DOG owners are being urged to keep their pets under control as horrific attacks on sheep and other livestock continue to take their toll on Midlands farmers.
New statistics released today by leading rural insurer NFU Mutual reveal the cost of dog attacks on livestock was £227,000 in the Midlands last year – a seven per cent rise on the previous year.
A survey of dog owners commissioned by NFU Mutual reveals that 63 per cent of dog owners are letting their pets roam free in the countryside, despite half admitting their dog doesn’t always come back when called.
As peak lambing season approaches, NFU Mutual is calling for dog owners to ensure their pets are under control at all times when livestock are nearby and to report out-of-control dogs to a local farmer or the police.
Rebecca Davidson, rural affairs specialist at Stratford-based NFU Mutual, said: “A significant number of dog owners still don’t realise that their much-loved pet is capable of attacking and killing large numbers of lambs and sheep. Even if a dog doesn’t make contact, the distress and exhaustion of the chase can cause sheep to die or miscarry their lambs.
“Although we are encouraged that 95% of dog owners would put their pet on a lead if a sign warns livestock are nearby, we’re alarmed that more than half are leaving their dogs unsupervised outside their homes when they are out – particularly when one in six admits their dog has escaped from home.”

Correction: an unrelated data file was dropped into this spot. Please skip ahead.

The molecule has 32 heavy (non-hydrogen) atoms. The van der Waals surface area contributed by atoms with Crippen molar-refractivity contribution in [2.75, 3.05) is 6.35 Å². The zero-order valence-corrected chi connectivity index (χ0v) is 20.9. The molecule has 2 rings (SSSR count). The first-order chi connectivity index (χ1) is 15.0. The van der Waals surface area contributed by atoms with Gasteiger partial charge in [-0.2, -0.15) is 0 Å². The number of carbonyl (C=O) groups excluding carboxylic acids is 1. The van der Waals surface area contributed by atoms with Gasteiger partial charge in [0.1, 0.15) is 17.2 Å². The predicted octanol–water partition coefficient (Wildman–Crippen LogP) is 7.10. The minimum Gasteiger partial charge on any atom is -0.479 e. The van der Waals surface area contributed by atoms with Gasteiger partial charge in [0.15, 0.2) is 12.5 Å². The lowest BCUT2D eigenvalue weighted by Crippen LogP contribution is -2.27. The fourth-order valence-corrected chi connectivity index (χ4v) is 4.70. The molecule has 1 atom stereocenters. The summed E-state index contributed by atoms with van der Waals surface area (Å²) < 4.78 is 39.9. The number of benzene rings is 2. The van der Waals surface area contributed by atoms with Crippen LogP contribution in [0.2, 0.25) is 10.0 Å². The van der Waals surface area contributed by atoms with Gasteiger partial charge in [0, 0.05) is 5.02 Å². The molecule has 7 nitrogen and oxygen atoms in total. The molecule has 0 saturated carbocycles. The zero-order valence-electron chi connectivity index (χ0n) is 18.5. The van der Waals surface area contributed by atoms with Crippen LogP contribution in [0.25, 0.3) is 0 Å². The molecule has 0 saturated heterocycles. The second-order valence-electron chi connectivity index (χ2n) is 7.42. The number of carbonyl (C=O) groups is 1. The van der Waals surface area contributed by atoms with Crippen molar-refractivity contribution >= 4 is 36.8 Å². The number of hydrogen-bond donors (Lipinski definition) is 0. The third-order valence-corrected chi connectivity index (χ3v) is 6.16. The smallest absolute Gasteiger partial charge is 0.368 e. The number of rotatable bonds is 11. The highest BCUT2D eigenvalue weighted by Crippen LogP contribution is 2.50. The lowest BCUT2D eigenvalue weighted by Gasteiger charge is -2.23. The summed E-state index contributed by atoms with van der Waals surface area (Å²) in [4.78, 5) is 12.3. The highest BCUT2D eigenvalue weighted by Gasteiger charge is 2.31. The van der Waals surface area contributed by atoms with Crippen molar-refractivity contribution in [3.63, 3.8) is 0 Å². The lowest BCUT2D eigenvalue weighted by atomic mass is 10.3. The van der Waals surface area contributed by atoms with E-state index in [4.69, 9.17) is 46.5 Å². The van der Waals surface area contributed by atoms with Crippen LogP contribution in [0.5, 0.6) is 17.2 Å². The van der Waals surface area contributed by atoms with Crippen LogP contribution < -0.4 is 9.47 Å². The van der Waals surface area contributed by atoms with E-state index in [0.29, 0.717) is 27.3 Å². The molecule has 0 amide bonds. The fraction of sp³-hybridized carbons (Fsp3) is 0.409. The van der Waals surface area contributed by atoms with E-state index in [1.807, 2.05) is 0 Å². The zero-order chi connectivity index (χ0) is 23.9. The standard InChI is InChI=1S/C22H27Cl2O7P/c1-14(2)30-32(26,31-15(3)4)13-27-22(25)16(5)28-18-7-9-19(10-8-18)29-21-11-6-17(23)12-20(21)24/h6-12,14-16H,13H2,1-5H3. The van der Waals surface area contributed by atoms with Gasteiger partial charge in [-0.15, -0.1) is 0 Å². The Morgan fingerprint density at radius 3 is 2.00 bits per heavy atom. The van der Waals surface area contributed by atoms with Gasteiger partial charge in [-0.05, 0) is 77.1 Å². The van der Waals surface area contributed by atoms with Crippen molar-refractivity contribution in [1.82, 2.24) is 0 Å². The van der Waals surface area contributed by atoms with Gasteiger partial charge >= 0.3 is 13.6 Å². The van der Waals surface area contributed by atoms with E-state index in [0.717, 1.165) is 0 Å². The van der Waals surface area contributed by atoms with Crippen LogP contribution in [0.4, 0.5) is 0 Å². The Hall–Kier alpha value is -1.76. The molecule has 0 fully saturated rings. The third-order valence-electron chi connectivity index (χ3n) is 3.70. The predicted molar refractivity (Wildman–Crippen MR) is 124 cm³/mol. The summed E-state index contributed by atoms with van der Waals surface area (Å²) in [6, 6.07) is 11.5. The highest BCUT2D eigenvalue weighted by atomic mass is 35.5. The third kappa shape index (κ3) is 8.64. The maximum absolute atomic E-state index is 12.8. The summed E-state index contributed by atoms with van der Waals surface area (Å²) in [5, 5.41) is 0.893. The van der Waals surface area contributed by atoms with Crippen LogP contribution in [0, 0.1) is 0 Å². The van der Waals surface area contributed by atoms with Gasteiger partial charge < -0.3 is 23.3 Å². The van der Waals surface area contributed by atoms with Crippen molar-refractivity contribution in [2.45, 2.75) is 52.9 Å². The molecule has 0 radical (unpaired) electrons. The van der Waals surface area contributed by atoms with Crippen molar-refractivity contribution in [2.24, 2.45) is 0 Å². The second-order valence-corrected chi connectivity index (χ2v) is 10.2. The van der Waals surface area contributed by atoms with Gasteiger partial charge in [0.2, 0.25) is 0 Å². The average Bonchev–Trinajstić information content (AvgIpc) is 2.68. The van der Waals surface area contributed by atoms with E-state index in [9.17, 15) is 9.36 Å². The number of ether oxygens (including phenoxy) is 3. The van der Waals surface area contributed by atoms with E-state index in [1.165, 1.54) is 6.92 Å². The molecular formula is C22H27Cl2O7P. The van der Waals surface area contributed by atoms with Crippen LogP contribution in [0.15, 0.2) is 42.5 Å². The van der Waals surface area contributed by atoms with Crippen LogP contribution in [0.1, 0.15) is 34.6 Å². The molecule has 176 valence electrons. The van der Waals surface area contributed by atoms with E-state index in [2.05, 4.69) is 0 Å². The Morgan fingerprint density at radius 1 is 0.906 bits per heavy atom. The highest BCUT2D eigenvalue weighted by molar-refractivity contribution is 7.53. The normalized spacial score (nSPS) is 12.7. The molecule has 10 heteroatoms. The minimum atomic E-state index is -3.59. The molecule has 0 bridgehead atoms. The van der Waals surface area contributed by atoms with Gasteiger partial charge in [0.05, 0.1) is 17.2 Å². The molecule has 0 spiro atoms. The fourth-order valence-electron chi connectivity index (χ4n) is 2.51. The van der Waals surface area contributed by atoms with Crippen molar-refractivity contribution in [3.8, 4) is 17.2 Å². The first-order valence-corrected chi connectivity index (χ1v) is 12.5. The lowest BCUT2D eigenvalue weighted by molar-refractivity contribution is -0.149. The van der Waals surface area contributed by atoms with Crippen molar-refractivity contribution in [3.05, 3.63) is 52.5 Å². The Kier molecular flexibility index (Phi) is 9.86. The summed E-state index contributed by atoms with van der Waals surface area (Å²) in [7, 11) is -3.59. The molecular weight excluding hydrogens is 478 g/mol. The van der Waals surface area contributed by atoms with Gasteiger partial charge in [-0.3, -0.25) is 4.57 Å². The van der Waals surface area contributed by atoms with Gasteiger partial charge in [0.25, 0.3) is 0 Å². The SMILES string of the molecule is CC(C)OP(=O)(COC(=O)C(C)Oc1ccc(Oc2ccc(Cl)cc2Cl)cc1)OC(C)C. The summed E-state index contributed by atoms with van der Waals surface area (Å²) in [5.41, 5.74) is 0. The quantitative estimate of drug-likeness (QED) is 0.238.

The research found a steady increase over the past two years of dogs who are able to go outside unaccompanied when their owners aren’t in (56 per cent in 2020, rising from 52 per cent in 2019 and 43 per cent in 2018). One in six owners admitted their dog had escaped from home in the past.
Rebecca added: “This confirms farmers’ fears that a significant number of dog owners are letting their dogs roam free unsupervised. Whether they don’t know or don’t care about the carnage their pets are causing, these dog owners are giving a bad name to the responsible majority who do keep their pets under control.”
England saw an overall increase of 15 per cent in the cost of livestock worrying. Scotland, Wales and Northern Ireland all saw falls of 30 per cent, 15 per cent and 61 per cent respectively.
With many families expected to visit the countryside during school half-term holidays, NFU Mutual is issuing the following advice:
* Always keep dogs on the lead when walking in rural areas where livestock are kept
* Be aware that even small lap dogs can attack and kill farm animals
* Report attacks by dogs and sightings of dogs roaming the countryside to local farmers or the police
* Familiarise puppies with farm livestock from a young age to reduce the risk of them attacking sheep or cattle as adult dogs
* Don’t let dogs loose in gardens adjoining livestock fields – many attacks are caused by dogs which escape and attack sheep grazing nearby